Unlike previous studies (Belden and Lydy, 2000; Wacksman et al., 2006), we did not detect any enhancement of toxicity of chlorpyrifos by atrazine in control or virus-exposed treatments. This corroborates findings on two amphibian species (Rana clamitans), which also did not exhibit enhanced toxicity effects of the two pesticides when combined (Wacksman et al., 2006). The atrazine concentrations used in this study were at least five times lower than the concentration used in the study by Wacksman et al., (1,000 μg/L), and therefore enhanced toxicity on A. tigrinum might still occur at higher levels of exposure. However, our high level (200 μg/L) represents the ecologically relevant high level found in nature (Hayes et al., 2003).

Despite the lack of a synergistic effect, treatments containing virus and increasing concentrations of the two pesticides exhibited lower survival (Figure 3). A compelling result is the 50% decrease in survival between the virus exposed animals with no pesticides and those with the highest combined concentration treatments (200 μg/L of chlorpyrifos, 20 and 200 μg/L of atrazine). Areas where pulses of multiple pesticides are simultaneously introduced should have significant impacts on viral disease dynamics. In particular, ATV generally follows density-dependent dynamics (Brunner et al., 2004), and an increased proportion of the susceptible population could lead to increased severity of epizootics (Forson and Storfer, 2006a). Future examination of pesticide impacts on disease dynamics should continue to involve multiple pesticides because pesticide use is ubiquitous and pervasive, even in relatively undisturbed habitats.

Conclusions

Changes in parasite densities, as well as host susceptibility and survival, can have dramatic impacts on host-pathogen population dynamics. Slight shifts in these variables can alter the balance often maintained in host-pathogen interactions, driving one to local extinction (McCallum and Dobson, 1995; De Castro and Bolker, 2005). Introduction of pesticides into these systems might provide a key advantage to pathogens by weakening hosts (e.g., immune suppression). Indeed, emerging diseases are increasingly appreciated as a cause of host extinctions (Daszak et al., 2000; De Castro and Bolker, 2005), and the role of environmental cofactors could be important in determining how new epizootics occur.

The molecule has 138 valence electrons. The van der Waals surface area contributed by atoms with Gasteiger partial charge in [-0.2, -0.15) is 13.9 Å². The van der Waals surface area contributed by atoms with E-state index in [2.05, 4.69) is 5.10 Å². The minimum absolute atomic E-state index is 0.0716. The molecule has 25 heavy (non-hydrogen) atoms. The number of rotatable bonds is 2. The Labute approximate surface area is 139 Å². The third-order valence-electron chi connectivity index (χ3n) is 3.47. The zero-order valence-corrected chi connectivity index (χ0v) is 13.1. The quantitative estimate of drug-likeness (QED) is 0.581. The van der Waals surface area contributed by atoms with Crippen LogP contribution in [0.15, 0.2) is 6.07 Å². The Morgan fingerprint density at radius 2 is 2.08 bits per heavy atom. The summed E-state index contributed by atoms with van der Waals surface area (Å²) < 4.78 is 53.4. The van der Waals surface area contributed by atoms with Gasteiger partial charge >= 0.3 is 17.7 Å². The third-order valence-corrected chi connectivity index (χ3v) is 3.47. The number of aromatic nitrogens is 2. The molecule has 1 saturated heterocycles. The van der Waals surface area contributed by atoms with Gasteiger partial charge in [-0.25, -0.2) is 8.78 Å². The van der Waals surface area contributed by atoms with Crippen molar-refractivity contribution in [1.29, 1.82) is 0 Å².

Typically, disease susceptibility and contaminant impact on amphibians are studied separately. Understanding how these two interact is of crucial interest to deciphering a potential cause of amphibian decline. This study shows that low concentrations of commonly used pesticides can increase tiger salamander susceptibility to an emerging virus. Whereas previous studies have shown nonlethal impacts of combining nutrients and/or pesticides with disease (Johnson et al., 2007; Forson and Storfer, 2006a, b), this is the first to demonstrate lethal impact on amphibians. More field and laboratory-based studies should follow up these results to determine impacts not only in a more natural setting, but also to determine the indirect impacts on the surrounding aquatic communities. It could be that contaminant exposure plays an important, but largely overlooked, role in amphibian disease dynamics.

Acknowledgments

The authors thank J. Baumsteiger, J. Eastman, J. Stewart, K. Benyo, and S. Spear for their help in setting up and taking down the experiment. J. Roth and J. Collins provided the salamander larvae used in this experiment. Additional support was provided by A. Hart, D. Fisher, and B. Han. Funding for this project was provided by a grant from the National Science Foundation. The authors also thank the anonymous reviewers for comments to improve this manuscript.

Copyright information

© International Association for Ecology and Health 2009

Authors and Affiliations

  1. 1.Biology DepartmentUniversity of South DakotaVermillionUSA
  2. 2.Biological SciencesWashington State UniversityPullmanUSA